Friday, February 23, 2018


Photo by Richard De Chazal

Written by Terrence McNally
Directed by Adam Spreadbury-Maher
Produced by Andrew Kay
The Playhouse, Canberra Theatre Centre to 24 February

Reviewed by Len Power 22 February 2018

Whether you were interested in opera or not, the name Maria Callas was known to everyone in the second half of the 20th Century.  Born in New York, USA, she received her musical training in Greece.  She made her professional debut in 1941 in Athens but her operatic career was subsequently established in Italy.  Her career was over by 1965, cut short many say by a weight loss regime that affected her vocal technique.

Callas was as famous for her beauty, her temperamental behaviour during and after her career, and her affair with Aristotle Onassis, as she was for her singing and acting of the great operatic roles.  She is still one of classical music's best-selling vocalists.

Terrence McNally’s 1995 play, ‘Master Class’, presents a fictional master class at New York’s Juilliard School by opera singer Maria Callas near the end of her life in the 1970s.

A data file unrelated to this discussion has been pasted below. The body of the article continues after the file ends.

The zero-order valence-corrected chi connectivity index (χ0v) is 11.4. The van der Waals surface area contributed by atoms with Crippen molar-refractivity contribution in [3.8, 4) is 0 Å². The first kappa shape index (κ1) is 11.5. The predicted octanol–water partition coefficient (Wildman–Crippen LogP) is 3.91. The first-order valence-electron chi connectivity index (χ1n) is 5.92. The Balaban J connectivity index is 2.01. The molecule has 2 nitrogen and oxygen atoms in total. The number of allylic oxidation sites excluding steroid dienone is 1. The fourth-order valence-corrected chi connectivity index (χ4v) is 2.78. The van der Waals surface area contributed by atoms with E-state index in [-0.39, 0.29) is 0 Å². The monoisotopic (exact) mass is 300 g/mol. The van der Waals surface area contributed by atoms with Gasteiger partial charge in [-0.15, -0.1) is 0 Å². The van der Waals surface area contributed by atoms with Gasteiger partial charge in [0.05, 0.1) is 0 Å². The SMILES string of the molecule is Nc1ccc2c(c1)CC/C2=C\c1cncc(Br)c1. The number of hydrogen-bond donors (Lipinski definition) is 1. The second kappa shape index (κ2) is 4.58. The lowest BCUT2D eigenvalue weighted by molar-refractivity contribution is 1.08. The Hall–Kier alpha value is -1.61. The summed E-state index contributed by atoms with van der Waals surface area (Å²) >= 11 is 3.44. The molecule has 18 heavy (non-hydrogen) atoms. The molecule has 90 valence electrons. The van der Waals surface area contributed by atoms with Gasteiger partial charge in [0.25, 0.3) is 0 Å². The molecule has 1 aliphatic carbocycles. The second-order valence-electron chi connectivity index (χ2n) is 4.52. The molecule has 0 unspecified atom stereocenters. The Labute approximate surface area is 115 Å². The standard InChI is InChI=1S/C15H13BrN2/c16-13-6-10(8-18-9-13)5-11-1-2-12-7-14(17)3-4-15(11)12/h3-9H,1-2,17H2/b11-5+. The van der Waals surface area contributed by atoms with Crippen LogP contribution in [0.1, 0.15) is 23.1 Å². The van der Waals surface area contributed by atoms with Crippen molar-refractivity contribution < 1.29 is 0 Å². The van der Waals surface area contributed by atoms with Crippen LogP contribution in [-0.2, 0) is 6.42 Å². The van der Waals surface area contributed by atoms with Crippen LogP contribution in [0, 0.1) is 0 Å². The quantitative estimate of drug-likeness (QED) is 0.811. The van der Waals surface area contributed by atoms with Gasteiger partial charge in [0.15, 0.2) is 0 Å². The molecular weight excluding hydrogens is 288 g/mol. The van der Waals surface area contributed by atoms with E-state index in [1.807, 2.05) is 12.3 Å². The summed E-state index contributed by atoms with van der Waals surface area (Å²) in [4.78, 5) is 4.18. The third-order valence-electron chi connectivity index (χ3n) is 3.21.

As Maria Callas, Amanda Muggleton shows every facet of this fascinating woman in later life.  She’s demanding of all around her, tough and intimidating on the surface and unintentionally funny at times.  As the play progresses, we begin to see the real woman underneath – a deeply unhappy person battered by the demands of her opera career and her personal life in the international spotlight.  Muggleton is quite simply extraordinary in the role and the effect of her performance lingers long after the show is over.

Kala Gare and Amanda Muggleton - photo by Dom Northcott
The three singers – or ‘victims’, as Callas refers to them - all give fine performances, too.  The two sopranos arguably represent the early, overweight Callas and her later transformation into a stylish beauty and the sexy tenor is a symbol of the men in Callas’s life.  Kala Gare nicely plays the modern, good-looking young soprano doing her best to please Callas.  Jessica Boyd displays excellent comic timing as the over-weight soprano in a flamboyant wedding cake dress and Tomas Dalton is a handsome, super-confident young tenor who thinks his maleness and over-familiarity will win Callas over.  All three sing superbly as well.

Jessica Boyd and Amanda Muggleton - photo by Dom Northcott
Dobbs Franks, who has had a brilliant career internationally as a conductor, gives a nicely quiet performance as the piano accompanist who copes well with Callas’s demands and Ben Howlett, in the small role of a stagehand, uses body language to good comic effect to display an uncaring attitude.

Adam Spreadbury-Maher has directed the show with a clarity and simplicity of design, keeping the focus on the people.  Even if you’re not interested in opera, you’ll be as fascinated by Callas as we all were in the 20th century.

Len Power’s reviews are also broadcast on Artsound FM 92.7’s ‘On Stage’ program on Mondays from 3.30pm and on ‘Artcetera’ from 9.00am on Saturdays.